The Rev. Henriette Okele
The Rev. Henriette Okele is a pastor in the East Congo Annual Conference. On April 2, the Board of Ordained Ministry suspended her because she attended a meeting of African leaders in Johannesburg, South Africa. The meeting was sponsored by the Africa Initiative, a group formed by African leaders to equip and promote the voice of African United Methodists within the larger denomination. The purpose of the meeting was to explain the provisions of the “Protocol” and its implementing legislation regarding the possible separation of the church and to hear the feedback from African leaders regarding the “Protocol.” (The African Initiative issued a statement following the meeting endorsing the “Protocol” and urging several amendments to it.)
Because Okele attended the meeting without the permission of her superintendent and bishop, and because the meeting “was accompanied by resolutions tending to the division of the United Methodist Church,” she was suspended. The letter of suspension further said that her suspension was “without appeal.”
There is nothing in the Discipline that allows bishops or superintendents to forbid clergy from attending meetings of church leaders for the purpose of understanding issues and proposals coming before the church. This claim of power by Bishop Lunge and other African bishops is an attempt to keep their people uninformed about what is happening in the church. By controlling all the information that is reaching their people, the bishops hope to control what the African church decides to do in response to the actions of General Conference.
Again, the process with Okele violated every aspect of the Discipline’s requirements. No formal complaint was filed against her. There was no supervisory process or attempt to negotiate a just resolution. No trial was held. The Board of Ordained Ministry did not have the authority to suspend Okele at all, let alone without pay. It cannot deprive her of the right of trial and appeal, which is guaranteed by the Restrictive Rules of our church Constitution.
Because of all the violations of fair process and constitutional rights, Munongo, Loma, and Okele appealed to Bishop Lunge to reverse the decisions and require the Boards of Ordained Ministry to handle the situation according to the requirements of the Discipline. Bishop Lunge ignored their appeal.
Therefore, Munongo filed a complaint against the chair of the Board of Ordained Ministry for disobedience to the order and discipline of the church. Bishop Lunge ignored his complaint and declined to process it, refusing even to meet with him and instructing his aides not to allow him in the conference office or to receive any mail from him.
Finally, Munongo filed a complaint against Bishop Lunge for disobedience to the order and discipline of the church for failing to process his previous complaint. The complaint against Lunge went to Bishop Unda as the president of the Congo College of Bishops. In response to the complaint, Bishop Unda met with Munongo, Loma, and Okele and suggested that they should apologize to Bishop Lunge and ask forgiveness. Since they had done nothing wrong, they declined to apologize. Bishop Unda at that point refused to process the complaint, saying that he could not “interfere” in the affairs of another annual conference.
We have heard this line of reasoning from other bishops, who are unwilling to hold a fellow bishop accountable because it would be considered “interference.” Such reasoning is completely contrary to the Wesleyan and Methodist understanding of mutual accountability. It creates an Anglican or Roman Catholic idea of “diocesan bishops,” where each bishop is essentially a law unto themselves in their own diocese. In contrast, United Methodist bishops are general superintendents, having oversight of the whole church, not just their particular annual conference. In Methodism, bishops, clergy, and laity are supposed to be accountable to each other, for the sake of growing in holiness and for the good of the whole church.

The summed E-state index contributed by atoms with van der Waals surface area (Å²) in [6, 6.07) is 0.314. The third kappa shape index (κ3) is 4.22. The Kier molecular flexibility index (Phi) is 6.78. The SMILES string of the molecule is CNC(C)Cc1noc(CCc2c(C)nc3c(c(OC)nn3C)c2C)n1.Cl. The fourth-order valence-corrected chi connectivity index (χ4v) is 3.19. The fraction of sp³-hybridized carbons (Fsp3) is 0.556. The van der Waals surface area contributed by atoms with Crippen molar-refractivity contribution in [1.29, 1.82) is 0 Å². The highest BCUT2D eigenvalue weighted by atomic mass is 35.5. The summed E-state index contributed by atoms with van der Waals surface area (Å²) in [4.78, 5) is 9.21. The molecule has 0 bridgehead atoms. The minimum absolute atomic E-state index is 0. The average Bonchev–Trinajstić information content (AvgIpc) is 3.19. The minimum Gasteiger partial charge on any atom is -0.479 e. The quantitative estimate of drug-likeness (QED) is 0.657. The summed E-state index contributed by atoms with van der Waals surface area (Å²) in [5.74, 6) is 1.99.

We have also seen other instances where a college of bishops refuses to prosecute a complaint against a fellow bishop. It has happened in Africa before and in the Western Jurisdiction. This failure of accountability gives the appearance of episcopal dictatorship and the variations of practices from one annual conference to another that makes the United Methodist identity virtually meaningless.
The practical result of this lack of accountability is the victimization of pastors and laity who dare to think or speak differently than their bishop in some annual conferences. The heavy-handedness and distortions of the truth end up victimizing the whole church. When the Book of Discipline is no longer followed, we are no longer living in a faithful church, but in a church that is subject to the whims and proclivities of its leaders.
These three individuals in the Central Congo episcopal area have no recourse for the injustice that has been done to them. They are deprived of position and livelihood without due process and in violation of their rights as clergy and lay members of the church. The last hope is that the Council of Bishops would step in and intervene in the complaint against Bishop Lunge. But given the reluctance of bishops to “interfere” with a fellow bishop, that kind of intervention is unlikely.
It is this type of violation of the Discipline and the lack of accountability that is causing the separation of The United Methodist Church. The story told in this Perspective is but one example of the kind of malaise that has afflicted our church. When accountability becomes impossible, the only solution is to start over. A new traditional Methodist church will have a more robust accountability mechanism for bishops at the global level. Bishops will be expected to follow the Discipline or face accountability. Those unwilling to live by the Discipline of the church will be unable to align with that new denomination.
Our denominational identity should mean something. Without accountability, we have no identity as a church. If we stand for anything, we end up standing for nothing. If the plan of separation passes the next General Conference, we will have the opportunity to choose what we will stand for.
Thomas Lambrecht is a United Methodist clergyperson and the vice president of Good News.